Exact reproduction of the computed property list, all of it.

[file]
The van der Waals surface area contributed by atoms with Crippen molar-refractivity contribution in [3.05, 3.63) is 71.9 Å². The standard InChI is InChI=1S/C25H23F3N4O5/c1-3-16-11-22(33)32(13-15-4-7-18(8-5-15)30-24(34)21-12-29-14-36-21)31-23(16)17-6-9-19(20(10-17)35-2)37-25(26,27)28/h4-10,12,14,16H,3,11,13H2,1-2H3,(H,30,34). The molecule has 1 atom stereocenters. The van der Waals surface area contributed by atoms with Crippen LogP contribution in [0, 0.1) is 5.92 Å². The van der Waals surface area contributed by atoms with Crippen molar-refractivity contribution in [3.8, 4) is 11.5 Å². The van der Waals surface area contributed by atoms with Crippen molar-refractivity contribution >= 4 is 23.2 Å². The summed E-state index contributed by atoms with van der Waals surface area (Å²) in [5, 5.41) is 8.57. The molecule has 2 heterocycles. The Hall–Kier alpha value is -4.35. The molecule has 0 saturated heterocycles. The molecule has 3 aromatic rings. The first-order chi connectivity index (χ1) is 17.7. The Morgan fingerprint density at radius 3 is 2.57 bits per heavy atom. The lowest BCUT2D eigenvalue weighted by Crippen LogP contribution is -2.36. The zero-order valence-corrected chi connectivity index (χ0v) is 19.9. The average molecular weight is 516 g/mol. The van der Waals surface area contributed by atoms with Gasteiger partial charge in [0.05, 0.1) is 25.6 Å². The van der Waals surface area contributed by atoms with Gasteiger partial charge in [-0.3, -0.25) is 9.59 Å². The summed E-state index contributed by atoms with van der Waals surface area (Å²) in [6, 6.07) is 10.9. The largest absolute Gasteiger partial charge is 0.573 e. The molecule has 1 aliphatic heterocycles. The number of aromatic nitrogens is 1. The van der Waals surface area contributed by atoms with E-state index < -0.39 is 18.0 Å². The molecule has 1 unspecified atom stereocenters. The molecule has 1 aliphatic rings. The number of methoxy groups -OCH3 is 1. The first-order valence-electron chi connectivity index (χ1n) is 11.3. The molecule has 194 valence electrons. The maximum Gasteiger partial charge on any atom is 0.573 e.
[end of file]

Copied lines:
The van der Waals surface area contributed by atoms with Crippen molar-refractivity contribution in [3.05, 3.63) is 71.9 Å². The standard InChI is InChI=1S/C25H23F3N4O5/c1-3-16-11-22(33)32(13-15-4-7-18(8-5-15)30-24(34)21-12-29-14-36-21)31-23(16)17-6-9-19(20(10-17)35-2)37-25(26,27)28/h4-10,12,14,16H,3,11,13H2,1-2H3,(H,30,34). The molecule has 1 atom stereocenters. The van der Waals surface area contributed by atoms with Crippen LogP contribution in [0, 0.1) is 5.92 Å². The van der Waals surface area contributed by atoms with Crippen molar-refractivity contribution in [3.8, 4) is 11.5 Å². The van der Waals surface area contributed by atoms with Crippen molar-refractivity contribution >= 4 is 23.2 Å². The summed E-state index contributed by atoms with van der Waals surface area (Å²) in [5, 5.41) is 8.57. The molecule has 2 heterocycles. The Hall–Kier alpha value is -4.35. The molecule has 0 saturated heterocycles. The molecule has 3 aromatic rings. The first-order chi connectivity index (χ1) is 17.7. The Morgan fingerprint density at radius 3 is 2.57 bits per heavy atom. The lowest BCUT2D eigenvalue weighted by Crippen LogP contribution is -2.36. The zero-order valence-corrected chi connectivity index (χ0v) is 19.9. The average molecular weight is 516 g/mol. The van der Waals surface area contributed by atoms with Gasteiger partial charge in [0.05, 0.1) is 25.6 Å². The van der Waals surface area contributed by atoms with Gasteiger partial charge in [-0.3, -0.25) is 9.59 Å². The summed E-state index contributed by atoms with van der Waals surface area (Å²) in [6, 6.07) is 10.9. The largest absolute Gasteiger partial charge is 0.573 e. The molecule has 1 aliphatic heterocycles. The number of aromatic nitrogens is 1. The van der Waals surface area contributed by atoms with E-state index < -0.39 is 18.0 Å². The molecule has 1 unspecified atom stereocenters. The molecule has 1 aliphatic rings. The number of methoxy groups -OCH3 is 1. The first-order valence-electron chi connectivity index (χ1n) is 11.3. The molecule has 194 valence electrons. The maximum Gasteiger partial charge on any atom is 0.573 e.